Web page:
While the latter raises the question about whether different drug policies could make things safer or less damaging or risky for heroin addicts, I haven't heard that question directly raised in the media. Although we don't know how Hoffman would have fared under a different system -- a system that had more options available, we do have information from places that do offer more options, and they are worth examining.

One of those options is heroin maintenance programs (also known now as heroin assisted treatment, or HAT). The most famous such program operated in Liverpool, England, before the conservative Thatcher government, encouraged by the Reagan administration (so we heard), shut it down. But HAT programs current operate in Switzerland, The Netherlands, Germany, Denmark, and the Canadian cities of Vancouver and Montreal. Patients in such programs receive a supply of pharmaceutically-produced heroin from a clinic (for free, though one can infer similar benefits if the heroin were merely cheap). They regularly access health services as a part of their participation. Those who need to inject the drug to relieve their cravings receive instruction on how to do so without damaging their veins, and heroin is made available in other forms as well.

A 2009 paper by leading drug policy researcher Peter Reuter, written for The Abell Foundation in Baltimore, reviewed research done in three of those countries. According to Reuter, Switzerland found a decrease in criminal involvement from 70% of the patients down to 10% after 18 months; and an increase in employment, from 14% to 32%. The health safety results were particularly impressive, including decreased contact with the street drug scene, and with very few adverse events or safety issues.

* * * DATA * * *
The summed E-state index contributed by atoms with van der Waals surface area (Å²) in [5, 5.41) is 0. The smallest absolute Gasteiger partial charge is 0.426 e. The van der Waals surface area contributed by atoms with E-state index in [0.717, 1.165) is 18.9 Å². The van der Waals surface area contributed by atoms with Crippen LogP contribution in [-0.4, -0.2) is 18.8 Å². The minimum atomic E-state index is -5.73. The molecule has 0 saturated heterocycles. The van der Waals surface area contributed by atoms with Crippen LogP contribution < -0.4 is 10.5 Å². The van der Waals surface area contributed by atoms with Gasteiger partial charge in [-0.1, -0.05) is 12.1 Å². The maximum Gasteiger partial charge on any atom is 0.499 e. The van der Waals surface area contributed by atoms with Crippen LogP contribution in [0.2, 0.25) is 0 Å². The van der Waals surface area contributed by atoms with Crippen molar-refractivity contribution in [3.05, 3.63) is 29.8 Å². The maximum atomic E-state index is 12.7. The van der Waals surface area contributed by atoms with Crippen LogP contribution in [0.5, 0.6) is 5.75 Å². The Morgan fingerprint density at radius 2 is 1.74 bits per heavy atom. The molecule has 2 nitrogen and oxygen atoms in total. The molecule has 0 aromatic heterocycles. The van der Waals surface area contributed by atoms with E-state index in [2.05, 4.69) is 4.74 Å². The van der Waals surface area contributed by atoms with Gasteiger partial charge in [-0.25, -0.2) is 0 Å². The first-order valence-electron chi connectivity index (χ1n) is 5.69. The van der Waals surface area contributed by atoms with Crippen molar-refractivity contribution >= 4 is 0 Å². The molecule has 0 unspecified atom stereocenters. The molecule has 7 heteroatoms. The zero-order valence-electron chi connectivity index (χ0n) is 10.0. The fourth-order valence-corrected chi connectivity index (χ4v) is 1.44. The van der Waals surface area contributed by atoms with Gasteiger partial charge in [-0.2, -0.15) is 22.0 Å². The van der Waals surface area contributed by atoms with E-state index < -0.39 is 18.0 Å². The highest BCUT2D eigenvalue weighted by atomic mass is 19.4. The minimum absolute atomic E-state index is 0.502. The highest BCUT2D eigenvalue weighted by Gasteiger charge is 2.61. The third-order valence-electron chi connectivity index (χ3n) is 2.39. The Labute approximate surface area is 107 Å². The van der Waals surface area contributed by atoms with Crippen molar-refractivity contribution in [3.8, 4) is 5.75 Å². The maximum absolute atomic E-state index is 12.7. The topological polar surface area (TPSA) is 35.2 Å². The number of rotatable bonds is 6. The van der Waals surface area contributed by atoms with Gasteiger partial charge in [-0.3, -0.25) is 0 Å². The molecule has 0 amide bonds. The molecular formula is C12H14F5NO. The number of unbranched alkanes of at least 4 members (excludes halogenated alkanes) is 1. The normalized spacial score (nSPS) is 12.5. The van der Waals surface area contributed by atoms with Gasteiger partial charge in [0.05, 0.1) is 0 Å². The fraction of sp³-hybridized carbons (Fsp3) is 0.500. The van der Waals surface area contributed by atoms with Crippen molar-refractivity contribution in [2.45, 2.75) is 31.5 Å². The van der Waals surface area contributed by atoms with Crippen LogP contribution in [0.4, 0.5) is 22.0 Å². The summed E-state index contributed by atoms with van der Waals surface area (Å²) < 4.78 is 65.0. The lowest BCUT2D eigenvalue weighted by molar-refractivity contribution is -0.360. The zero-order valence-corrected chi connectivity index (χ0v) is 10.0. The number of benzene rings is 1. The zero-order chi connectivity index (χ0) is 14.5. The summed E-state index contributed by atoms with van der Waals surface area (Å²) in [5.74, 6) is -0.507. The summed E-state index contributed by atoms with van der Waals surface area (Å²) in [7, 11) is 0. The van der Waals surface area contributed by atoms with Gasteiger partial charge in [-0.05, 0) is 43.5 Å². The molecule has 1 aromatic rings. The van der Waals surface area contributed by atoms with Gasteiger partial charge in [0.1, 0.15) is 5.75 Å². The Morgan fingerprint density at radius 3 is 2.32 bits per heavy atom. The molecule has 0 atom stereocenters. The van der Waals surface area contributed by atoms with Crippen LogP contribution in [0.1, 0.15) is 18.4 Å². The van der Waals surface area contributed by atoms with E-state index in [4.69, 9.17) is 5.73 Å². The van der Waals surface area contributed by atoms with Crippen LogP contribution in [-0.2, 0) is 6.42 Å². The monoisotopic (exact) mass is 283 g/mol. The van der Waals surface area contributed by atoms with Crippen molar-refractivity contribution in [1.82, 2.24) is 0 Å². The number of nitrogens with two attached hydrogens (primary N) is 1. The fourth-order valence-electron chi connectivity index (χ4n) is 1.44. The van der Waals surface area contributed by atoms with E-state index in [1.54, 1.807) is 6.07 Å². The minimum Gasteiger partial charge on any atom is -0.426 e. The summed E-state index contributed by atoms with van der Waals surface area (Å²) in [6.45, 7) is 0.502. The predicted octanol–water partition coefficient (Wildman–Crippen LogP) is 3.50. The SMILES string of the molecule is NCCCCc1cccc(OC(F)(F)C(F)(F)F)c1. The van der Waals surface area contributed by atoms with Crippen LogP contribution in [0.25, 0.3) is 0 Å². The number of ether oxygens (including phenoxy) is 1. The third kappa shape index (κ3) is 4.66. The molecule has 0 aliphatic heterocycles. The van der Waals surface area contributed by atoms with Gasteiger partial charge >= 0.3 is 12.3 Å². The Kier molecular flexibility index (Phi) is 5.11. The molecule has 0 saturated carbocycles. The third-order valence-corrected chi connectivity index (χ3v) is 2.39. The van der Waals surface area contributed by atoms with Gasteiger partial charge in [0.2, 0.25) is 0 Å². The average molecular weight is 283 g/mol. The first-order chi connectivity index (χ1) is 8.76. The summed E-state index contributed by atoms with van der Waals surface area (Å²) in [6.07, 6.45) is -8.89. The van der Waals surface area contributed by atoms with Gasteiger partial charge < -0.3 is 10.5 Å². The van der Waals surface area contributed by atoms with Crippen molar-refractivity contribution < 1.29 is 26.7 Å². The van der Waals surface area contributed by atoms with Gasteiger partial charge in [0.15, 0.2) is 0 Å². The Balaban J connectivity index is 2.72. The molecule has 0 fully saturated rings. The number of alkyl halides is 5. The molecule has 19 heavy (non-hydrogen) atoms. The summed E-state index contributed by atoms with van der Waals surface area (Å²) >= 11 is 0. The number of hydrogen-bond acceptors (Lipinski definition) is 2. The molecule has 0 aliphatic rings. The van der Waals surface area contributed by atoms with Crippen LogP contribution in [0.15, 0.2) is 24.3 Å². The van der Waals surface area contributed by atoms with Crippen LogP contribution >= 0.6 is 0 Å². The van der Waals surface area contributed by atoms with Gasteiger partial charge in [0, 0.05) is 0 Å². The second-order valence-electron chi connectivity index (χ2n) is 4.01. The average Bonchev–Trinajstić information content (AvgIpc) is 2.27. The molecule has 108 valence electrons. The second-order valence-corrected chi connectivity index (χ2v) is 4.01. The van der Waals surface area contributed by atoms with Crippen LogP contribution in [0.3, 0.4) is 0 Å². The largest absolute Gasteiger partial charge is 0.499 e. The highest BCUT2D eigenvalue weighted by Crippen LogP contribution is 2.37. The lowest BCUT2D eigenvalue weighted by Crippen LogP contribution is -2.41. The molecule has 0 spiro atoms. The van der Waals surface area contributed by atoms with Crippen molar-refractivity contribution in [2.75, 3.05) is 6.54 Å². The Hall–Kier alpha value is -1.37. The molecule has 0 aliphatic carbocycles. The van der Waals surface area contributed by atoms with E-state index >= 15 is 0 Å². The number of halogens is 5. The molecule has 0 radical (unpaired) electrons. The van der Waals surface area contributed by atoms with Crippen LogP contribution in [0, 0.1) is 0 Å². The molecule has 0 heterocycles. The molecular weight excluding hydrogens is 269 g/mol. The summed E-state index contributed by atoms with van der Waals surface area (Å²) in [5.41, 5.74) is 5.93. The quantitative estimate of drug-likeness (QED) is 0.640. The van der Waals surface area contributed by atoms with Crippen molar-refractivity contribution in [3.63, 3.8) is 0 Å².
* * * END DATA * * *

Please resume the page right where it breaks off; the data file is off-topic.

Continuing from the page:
Many of those findings relate more to indigent addicts than they would to a famous actor. But the final point seems key, very few "adverse events" (e.g. overdoses and so forth) or safety issues, in any of the programs. Again, we don't know how Hoffman would have fared if he had entered a heroin maintenance program instead of buying it on the street. For that matter, we don't know if under legalization, broad or just for the addicted, whether Hoffman would have accessed such services in time, or chose to access them at all. But we know that many people do access these services in the countries that offer them, and that very few of the patients enrolled suffer overdose.

More generally, by prohibiting heroin, even for people who are already addicted to it, we prevent a whole class of possible approaches from every being taken to try to help people -- a whole set of options that people with substance abuse problems might be able to use to manage their problems -- to literally save their lives.